Discussion, L302: “Furthermore, the difference in P distribution between young and older birds can probably help paleontologists decipher if an oviraptorid clutch was laid by a single female or several females”. Why? Because females would be expected to have different ages? You should elaborate on that.
Discussion, L312: “Three hypotheses can be formulated to explain the different spectral patterns from 960 cm-1 to 980 cm-1 in extant cuticle vs. the fossil eggshells”. Where do you get these values from? Explain and cite Supplementary Information if needed.
Discussion, L345: “Thomas et al. (2016)” is listed as Thomas et al. (2015) in the references list.
Discussion, L351: You should develop much more the discussion on the nesting ecology of the sampled dinosaurs. I would suggest, for example, to explain in a few sentences, how eggshell porosity and eggshell color relate to the nest type.
Discussion, L355: “However, an intermediate mode — semi-open nests in oviraptorid dinosaurs was proposed based on detection of pigments and porosity evaluation (Yang et al., 2015; Wiemann et al., 2017).” Develop a bit on that. Why does egg pigmentation suggests an open nest in oviraptorid dinosaurs?
Discussion, L360: “Our detection of a cuticle in these eggs also supports this nesting ecology since the cuticle layer hinders microbial invasions (D'Alba et al., 2016)”. Develop on that. D’Alba et al., 2016, 2017 papers have shown that this is more specifically the mineral nano-spheres present in the cuticle of some bird species that help reduce microbial invasion in humid/warm environments. The cuticle itself is of course an important component of the antimicrobial defense, but its presence is not necessarily indicative of a humid/warm environment. A cuticle can be present in bird species nesting in very different environments.
Discussion, L362: “However, it was suggested that Mongolian oviraptorid clutches were discovered in the sand dune deposits (eolian) such as Baruungoyot Formation or Djadokhta Formation (Norell et al., 1995). Given the arid sand deposits, the cuticle layer was hence unlikely present on Mongolia oviraptorid eggshells, superficially contradicting to the inferences of this study.” Not necessarily. It has been shown that some bird species living in very arid environments present a relatively thick cuticle. This is for example the case of the Adelie penguin living in the very arid Antarctic environment. These birds present a very thick cuticle that helps reducing the rate of water loss of the egg (Thompson & Goldie, 1990).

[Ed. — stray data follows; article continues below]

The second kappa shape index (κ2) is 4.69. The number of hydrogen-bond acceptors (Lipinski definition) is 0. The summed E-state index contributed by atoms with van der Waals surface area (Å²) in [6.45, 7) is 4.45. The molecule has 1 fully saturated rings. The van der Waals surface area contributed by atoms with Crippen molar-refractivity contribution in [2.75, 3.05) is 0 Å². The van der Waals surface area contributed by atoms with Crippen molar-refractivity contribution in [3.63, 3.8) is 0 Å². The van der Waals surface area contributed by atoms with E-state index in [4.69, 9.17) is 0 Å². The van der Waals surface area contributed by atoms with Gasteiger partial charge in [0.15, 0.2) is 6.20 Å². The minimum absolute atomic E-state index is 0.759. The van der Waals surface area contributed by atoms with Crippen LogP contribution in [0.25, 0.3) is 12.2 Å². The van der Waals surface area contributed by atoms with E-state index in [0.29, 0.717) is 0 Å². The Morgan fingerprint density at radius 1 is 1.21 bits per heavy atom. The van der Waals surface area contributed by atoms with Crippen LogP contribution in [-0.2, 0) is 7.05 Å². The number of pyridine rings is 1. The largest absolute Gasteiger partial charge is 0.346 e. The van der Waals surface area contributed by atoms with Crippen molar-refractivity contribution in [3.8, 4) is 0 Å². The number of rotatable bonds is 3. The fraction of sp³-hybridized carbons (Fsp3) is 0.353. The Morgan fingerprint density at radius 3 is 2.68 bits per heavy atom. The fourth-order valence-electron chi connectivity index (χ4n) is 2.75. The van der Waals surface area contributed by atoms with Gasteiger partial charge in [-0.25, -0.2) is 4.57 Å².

Discussion, L363: Norell et al., 1995 is missing in the references list.
Conclusions, L376: “Our study suggests preservation of the inner cuticle layer in eggs of the oviraptorid Macroolithus yaotunensis”. You should rather say “in Macroolithus yaotunensis eggs” or “in eggs assigned to the oviraptorid Heyuannia huangi”.
Conclusion, L378: “The potential co-evolution of a cuticle layer and semi-open nesting in humid environments may have allowed theropod dinosaurs to nest in fluvial environments, as does the cuticle layer of extant birds nesting in humid environment”. Again, the presence of a cuticle is not necessarily indicative of a humid environment in modern birds (see D’Alba et al., 2016, 2017).
Figure caption 1F: “Two significant peaks at 967 cm-1 and 1087 cm-1 are indicated by yellow bars, representing HAp and calcite, respectively”. The yellow bars are actually not visible on the spectrum.
Figure caption 2A: “Raman spectra derived from chicken, fossil eggshells, and surrounding sediments. The peaks around 972-986 cm-1 and 1063-1097 cm-1 are marked by yellow bars, indicating the calcite and phosphate bonds”. You could actually indicate directly on the spectrum that the first peak represents the phosphate bounds and that the second peak represents the calcite bounds.
Figure caption 3: “Microscopic images of Heyuannia huangi eggshells”. To avoid confusion, and be consistent with the rest of the figures/text, you should rather say “Microscopic images of Macroolithus yaotunensis eggshells”.
Figure 3A: “EPMA Line-Scan (B)” is indicated on the image. Shouldn’t it be “EPMA Line-Scan (D)”?
Figure 4A: you should orientate the cross-section. Which side corresponds to the surface of the eggshell (with the cuticle layer)?
Table 1: “Oospecies” is misspelled.
D'Alba, L., Maia, R., Hauber, M. E., & Shawkey, M. D. 2016. The evolution of eggshell cuticle in relation to nesting ecology. Proc. R. Soc. B, 283(1836), 20160687.
D’Alba, L., Torres, R., Waterhouse, G. I., Eliason, C., Hauber, M. E., & Shawkey, M. D. 2017. What Does the Eggshell Cuticle Do? A Functional Comparison of Avian Eggshell Cuticles. Physiological and Biochemical Zoology, 90(5), 588-599.
Thompson MB, Goldie KN. 1990 Conductance and structure of eggs of Adelie penguins Pygoscelis adeliae and its implications for incubation. Condor 92, 304–312.